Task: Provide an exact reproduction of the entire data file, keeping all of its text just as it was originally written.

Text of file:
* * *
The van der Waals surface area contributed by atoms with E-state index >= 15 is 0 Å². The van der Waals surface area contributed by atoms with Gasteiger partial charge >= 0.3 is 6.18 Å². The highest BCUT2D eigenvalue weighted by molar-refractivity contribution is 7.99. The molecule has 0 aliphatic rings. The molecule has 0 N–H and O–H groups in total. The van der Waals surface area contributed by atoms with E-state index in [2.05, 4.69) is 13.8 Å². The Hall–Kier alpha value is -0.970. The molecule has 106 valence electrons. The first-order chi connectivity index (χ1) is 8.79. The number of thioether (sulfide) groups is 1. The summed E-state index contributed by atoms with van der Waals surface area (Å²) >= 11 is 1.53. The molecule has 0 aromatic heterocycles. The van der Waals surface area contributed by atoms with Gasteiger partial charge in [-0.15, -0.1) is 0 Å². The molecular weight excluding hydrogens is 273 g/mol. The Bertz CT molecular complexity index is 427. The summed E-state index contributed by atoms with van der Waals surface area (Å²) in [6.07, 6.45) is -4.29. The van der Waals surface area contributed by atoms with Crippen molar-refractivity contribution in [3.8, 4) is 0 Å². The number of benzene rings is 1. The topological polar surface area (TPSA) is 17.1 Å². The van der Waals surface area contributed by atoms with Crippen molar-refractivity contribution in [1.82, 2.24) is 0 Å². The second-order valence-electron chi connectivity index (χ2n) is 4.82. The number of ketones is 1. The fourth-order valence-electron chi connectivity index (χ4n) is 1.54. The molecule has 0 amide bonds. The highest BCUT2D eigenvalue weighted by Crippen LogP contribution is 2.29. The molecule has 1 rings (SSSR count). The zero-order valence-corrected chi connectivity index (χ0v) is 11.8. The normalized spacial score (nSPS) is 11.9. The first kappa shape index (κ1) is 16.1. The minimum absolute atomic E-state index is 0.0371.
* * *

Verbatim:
The van der Waals surface area contributed by atoms with E-state index >= 15 is 0 Å². The van der Waals surface area contributed by atoms with Gasteiger partial charge >= 0.3 is 6.18 Å². The highest BCUT2D eigenvalue weighted by molar-refractivity contribution is 7.99. The molecule has 0 aliphatic rings. The molecule has 0 N–H and O–H groups in total. The van der Waals surface area contributed by atoms with E-state index in [2.05, 4.69) is 13.8 Å². The Hall–Kier alpha value is -0.970. The molecule has 106 valence electrons. The first-order chi connectivity index (χ1) is 8.79. The number of thioether (sulfide) groups is 1. The summed E-state index contributed by atoms with van der Waals surface area (Å²) >= 11 is 1.53. The molecule has 0 aromatic heterocycles. The van der Waals surface area contributed by atoms with Gasteiger partial charge in [-0.15, -0.1) is 0 Å². The molecular weight excluding hydrogens is 273 g/mol. The Bertz CT molecular complexity index is 427. The summed E-state index contributed by atoms with van der Waals surface area (Å²) in [6.07, 6.45) is -4.29. The van der Waals surface area contributed by atoms with Crippen molar-refractivity contribution in [3.8, 4) is 0 Å². The number of benzene rings is 1. The topological polar surface area (TPSA) is 17.1 Å². The van der Waals surface area contributed by atoms with Crippen molar-refractivity contribution in [1.82, 2.24) is 0 Å². The second-order valence-electron chi connectivity index (χ2n) is 4.82. The number of ketones is 1. The fourth-order valence-electron chi connectivity index (χ4n) is 1.54. The molecule has 0 amide bonds. The highest BCUT2D eigenvalue weighted by Crippen LogP contribution is 2.29. The molecule has 1 rings (SSSR count). The zero-order valence-corrected chi connectivity index (χ0v) is 11.8. The normalized spacial score (nSPS) is 11.9. The first kappa shape index (κ1) is 16.1. The minimum absolute atomic E-state index is 0.0371.